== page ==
Marin Schools Brace For Omicron

·3 min read

MARIN COUNTY, CA — Despite an omicron-fueled case surge that led Marin to reinstate a mask mandate last week, the idea closing schools is off the table for now, Marin officials said.

Although experts believe the surge hasn’t yet peaked, Marin County Office of Education official told Patch that school officials believe Marin can weather storm.

Marin has not yet reported any school closures this academic year and although a few staff members were under quarantine, staffing levels were at close to pre-pandemic levels as of Monday, MCOE Director Mike Grant told Patch.

“There are a couple of our staffers who are quarantined, but not an overwhelming amount,” Grant said.

Marin health officials and the county’s top school administrator issued a joint statement Friday that acknowledged the community’s concerns about schools amid the case surge fueled by the hyper-infectious variant.

“With the Omicron variant circulating, we are fortifying mitigation strategies to ensure the safest possible return to school and to support the health and wellbeing of Marin students,” Marin Health Officer Dr. Matt Willis, Deputy Health Officer Lisa M. Santora and Marin County Superintendent Mary Jane Burke said in the statement.

The officials announced that a virtual public meeting addressing health concerns about schools will be held Thursday.

A robust testing program, high vaccination rates and strict adherence to coronavirus guidelines make Marin schools as prepared as perhaps any district in the country to weather the omicron surge.

“We’re feeling good at this point that we’re going to be able to continue to operate for in-school instruction,” Grant said.

Marin reported a single-day case record Dec. 27 with 516 and its 14-day average is up a stunning 590 percent as Jan. 2, according to data compiled by The New York Times.

The case numbers haven’t correlated with hospitalizations, which are up just 43 percent over the same 14-day period.

Despite the steep rise in cases, Grant deflected the notion that closing some schools amid the omicron wave at some point was inevitable.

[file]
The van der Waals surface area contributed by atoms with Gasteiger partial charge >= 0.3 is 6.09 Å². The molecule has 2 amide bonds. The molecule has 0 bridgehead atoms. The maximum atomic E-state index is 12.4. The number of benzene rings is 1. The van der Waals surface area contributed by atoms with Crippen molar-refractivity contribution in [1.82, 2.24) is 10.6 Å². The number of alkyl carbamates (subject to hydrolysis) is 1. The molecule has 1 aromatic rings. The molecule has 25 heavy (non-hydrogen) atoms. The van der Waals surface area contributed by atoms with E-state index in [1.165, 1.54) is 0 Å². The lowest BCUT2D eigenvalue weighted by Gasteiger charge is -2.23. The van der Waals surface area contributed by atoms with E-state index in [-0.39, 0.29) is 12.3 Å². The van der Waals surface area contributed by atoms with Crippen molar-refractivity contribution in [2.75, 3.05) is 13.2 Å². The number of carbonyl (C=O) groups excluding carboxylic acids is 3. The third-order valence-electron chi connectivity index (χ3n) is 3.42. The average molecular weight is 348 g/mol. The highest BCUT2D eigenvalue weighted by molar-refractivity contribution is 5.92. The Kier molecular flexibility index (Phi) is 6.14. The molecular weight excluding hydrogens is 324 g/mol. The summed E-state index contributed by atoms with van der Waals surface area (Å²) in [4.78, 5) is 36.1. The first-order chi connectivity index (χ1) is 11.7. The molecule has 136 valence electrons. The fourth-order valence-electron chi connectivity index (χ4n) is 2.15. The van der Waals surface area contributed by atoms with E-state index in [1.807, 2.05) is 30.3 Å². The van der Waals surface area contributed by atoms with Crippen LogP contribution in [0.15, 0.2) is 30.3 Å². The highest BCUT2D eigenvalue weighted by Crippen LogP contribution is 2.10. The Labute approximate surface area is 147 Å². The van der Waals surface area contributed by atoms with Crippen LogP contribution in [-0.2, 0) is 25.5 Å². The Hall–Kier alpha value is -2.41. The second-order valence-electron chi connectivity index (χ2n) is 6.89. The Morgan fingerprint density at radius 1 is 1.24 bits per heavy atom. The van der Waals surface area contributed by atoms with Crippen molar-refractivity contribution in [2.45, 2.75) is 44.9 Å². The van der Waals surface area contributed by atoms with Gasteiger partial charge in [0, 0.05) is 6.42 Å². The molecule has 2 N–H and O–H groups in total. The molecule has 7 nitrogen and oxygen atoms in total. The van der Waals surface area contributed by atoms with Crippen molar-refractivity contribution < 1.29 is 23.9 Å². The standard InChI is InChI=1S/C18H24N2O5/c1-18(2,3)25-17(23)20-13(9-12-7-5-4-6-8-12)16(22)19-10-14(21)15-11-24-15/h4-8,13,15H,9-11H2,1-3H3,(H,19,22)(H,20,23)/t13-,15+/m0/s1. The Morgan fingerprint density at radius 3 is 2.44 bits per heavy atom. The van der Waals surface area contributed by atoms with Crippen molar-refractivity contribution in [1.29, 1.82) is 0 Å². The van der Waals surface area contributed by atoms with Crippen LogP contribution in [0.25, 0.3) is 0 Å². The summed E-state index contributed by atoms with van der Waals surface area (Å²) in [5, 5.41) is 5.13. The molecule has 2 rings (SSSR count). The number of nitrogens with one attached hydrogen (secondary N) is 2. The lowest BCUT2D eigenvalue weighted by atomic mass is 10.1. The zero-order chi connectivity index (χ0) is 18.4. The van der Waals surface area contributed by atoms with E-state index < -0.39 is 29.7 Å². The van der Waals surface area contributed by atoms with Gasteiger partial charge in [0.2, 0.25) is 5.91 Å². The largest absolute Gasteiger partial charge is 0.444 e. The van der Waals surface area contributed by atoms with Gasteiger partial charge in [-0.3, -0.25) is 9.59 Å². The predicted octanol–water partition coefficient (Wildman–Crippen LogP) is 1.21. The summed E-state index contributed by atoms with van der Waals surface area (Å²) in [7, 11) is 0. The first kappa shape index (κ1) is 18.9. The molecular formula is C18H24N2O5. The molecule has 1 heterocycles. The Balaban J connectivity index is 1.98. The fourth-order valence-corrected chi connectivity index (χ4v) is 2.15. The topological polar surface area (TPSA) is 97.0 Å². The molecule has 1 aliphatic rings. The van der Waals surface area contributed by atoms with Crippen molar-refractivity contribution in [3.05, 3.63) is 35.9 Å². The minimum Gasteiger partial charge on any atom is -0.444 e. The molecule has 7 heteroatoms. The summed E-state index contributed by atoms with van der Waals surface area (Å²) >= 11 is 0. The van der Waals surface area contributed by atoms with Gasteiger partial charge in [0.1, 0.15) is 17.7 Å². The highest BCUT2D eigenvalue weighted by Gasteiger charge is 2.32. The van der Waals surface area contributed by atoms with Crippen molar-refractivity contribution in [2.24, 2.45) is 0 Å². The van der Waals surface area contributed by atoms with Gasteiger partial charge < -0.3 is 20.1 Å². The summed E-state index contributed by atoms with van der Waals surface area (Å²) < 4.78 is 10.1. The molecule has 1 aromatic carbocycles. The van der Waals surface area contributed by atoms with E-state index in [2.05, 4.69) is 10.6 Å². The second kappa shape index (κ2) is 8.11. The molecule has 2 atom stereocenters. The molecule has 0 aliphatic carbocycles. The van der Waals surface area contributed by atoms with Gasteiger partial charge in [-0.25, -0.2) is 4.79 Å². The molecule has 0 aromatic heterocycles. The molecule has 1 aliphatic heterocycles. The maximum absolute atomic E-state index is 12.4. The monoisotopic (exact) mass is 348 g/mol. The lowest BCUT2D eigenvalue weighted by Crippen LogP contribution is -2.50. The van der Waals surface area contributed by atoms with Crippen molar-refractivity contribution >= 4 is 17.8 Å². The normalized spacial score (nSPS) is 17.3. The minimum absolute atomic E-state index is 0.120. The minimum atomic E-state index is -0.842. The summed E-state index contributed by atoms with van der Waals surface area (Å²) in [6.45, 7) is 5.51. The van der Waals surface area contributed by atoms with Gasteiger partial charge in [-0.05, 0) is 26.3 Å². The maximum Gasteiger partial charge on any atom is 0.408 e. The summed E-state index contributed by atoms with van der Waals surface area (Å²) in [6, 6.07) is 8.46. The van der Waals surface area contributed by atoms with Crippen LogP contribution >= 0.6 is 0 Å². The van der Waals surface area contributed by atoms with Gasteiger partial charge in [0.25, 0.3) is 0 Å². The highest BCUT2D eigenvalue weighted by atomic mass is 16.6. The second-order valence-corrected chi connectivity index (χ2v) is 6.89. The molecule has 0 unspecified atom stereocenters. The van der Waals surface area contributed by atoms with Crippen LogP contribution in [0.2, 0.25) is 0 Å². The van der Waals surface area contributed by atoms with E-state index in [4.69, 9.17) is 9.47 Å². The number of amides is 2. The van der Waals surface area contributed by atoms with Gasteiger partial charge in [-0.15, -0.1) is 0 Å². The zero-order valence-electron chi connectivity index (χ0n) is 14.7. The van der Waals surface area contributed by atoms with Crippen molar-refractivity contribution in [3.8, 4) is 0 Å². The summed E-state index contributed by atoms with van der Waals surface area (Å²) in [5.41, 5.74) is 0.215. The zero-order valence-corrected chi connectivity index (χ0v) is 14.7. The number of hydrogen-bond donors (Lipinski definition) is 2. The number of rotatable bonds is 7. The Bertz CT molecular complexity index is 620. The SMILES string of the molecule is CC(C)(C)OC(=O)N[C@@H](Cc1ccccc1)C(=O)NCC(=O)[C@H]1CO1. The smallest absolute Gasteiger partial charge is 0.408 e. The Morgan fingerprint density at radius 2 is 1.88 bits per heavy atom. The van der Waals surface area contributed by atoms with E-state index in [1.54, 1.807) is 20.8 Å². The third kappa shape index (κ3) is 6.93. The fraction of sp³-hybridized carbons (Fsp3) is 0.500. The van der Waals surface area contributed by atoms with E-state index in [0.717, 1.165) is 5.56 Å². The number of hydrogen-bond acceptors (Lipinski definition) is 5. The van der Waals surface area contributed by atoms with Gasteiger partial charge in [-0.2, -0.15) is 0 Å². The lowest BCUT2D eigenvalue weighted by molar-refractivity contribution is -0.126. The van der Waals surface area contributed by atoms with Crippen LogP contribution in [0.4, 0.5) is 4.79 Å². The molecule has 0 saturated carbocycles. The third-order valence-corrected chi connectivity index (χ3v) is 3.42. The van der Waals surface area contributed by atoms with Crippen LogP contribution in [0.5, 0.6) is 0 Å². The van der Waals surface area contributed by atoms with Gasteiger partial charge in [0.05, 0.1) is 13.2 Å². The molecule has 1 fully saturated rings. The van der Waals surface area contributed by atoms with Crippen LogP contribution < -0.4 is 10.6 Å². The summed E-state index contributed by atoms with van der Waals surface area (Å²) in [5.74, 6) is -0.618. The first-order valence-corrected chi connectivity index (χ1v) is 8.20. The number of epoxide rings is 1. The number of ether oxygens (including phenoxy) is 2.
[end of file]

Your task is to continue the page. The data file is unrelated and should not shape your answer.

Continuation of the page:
“We’re in good position because we have such great guidance in place and because we have such a great partnership with Public Health,” Grant said.

Marin public officials’ view largely reflects that of most Bay Area school districts, The San Francisco Chronicle reports.

“We must do everything possible to keep students safely attending schools,” San Francisco Health Officer Dr. Susan Philip said in a statement Wednesday.

“The mental health impacts on students due to social isolation far outweigh the challenges of in-person learning.”

Marin students were given test kits before leaving for holiday break and were encouraged (but not required) to use before returning to classes.

About a third of Marin students started returned to classrooms from winter break Monday and all students won’t be back until Wednesday as the districts holds pre-planned professional training, Grant said.

About 96,000 tests were distributed in Marin, Willis, the county’s health officer, told The Chronicle.

Willis told the news outlet the district is planning for the possibility that certain classes may need to go virtual, but not entire schools.

“The biggest concern would be staff shortages based on isolation,” Willis told The Chronicle.
As of Monday, 89.6 percent of all Marin residents have completed their vaccine series and 96.4 percent of county residents have received at least one jab, according to the county's vaccination dashboard.

Among Marin's eligible population (ages 5 and over), 92.9 percent of eligible Marin residents have completed their vaccine series and 98.0 percent of county residents have gotten at least one shot.

Marin tops the state with the highest vaccination rate and the North Bay county ranks among the nation's top 10 in that department among all counties (regardless of population), The New York Times reports.


Marin was the nation's most vaccinated county among those with a population over 250,000, according to data compiled earlier this year by The San Francisco Chronicle.
To register for the Public Health Update for the School Community virtual meeting, visit here.

This article originally appeared on the San Rafael Patch

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